Note that "figuring out what code to write" starts out as a smaller part of your job, but eventually balloons to take more of your time. It also may include a lot of writing documents, meetings to convince other people what needs to get done and how to do it, etc.

Ashis’s Answer

Updated

Hello there!

 Software engineer plays different roles based on the industry as well as experience.  And work type varies depending on the which part of software development life cycle you are in. You can be a designer, developer, tester, deployment manager or maintainer.. or a combination of those. Many company encourages to have a combined end to end role under the "DevOps" culture.


When you are starting your career, in most cases some one will assign  very specific task - to develop code that will take a set of input and produce a set of output. You may also get task to fix some code that may not be working as expected.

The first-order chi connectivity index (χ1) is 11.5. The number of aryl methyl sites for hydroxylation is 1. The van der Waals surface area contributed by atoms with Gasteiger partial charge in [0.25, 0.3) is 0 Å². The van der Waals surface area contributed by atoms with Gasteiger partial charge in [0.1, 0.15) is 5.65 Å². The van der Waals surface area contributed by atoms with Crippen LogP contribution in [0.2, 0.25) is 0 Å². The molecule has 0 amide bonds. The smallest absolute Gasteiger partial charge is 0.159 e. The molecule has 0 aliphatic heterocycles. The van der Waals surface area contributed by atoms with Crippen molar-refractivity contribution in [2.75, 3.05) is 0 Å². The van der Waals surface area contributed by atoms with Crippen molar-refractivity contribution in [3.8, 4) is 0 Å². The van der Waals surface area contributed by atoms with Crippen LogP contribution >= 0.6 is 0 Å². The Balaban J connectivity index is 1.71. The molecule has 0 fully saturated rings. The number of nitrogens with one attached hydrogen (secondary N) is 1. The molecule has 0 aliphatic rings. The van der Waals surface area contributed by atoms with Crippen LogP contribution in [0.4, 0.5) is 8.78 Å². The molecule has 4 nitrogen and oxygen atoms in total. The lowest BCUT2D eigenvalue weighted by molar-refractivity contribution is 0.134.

A basic task list for a developer will be 1. "check out code from repository",  2. "Modify or create new function", 3. "Compile/build your code", 4. "deploy in your sandbox/test environment", 5. "do basic testing (called unit testing)", 6."Push your code for fully integrated build along with all other components of the product", 7. "Let integration test (manual or automatic) verify over all functionality of product", 8. "Fix any issue came from step 7 by repeating 1-6"


If you are in quality assurance, you may test code written by another developer using different tools.. Many QA engineers also spend time automating testing so that quality check can happen automatically.


In most software engineering jobs, internet is your friend.. you get to research, test different solutions, learn new software. Many problems are already solved to some extent by some other person and that'll give a good starting point for you.  The most important thing is to understand what key words you have to search for to get the solution you are looking for.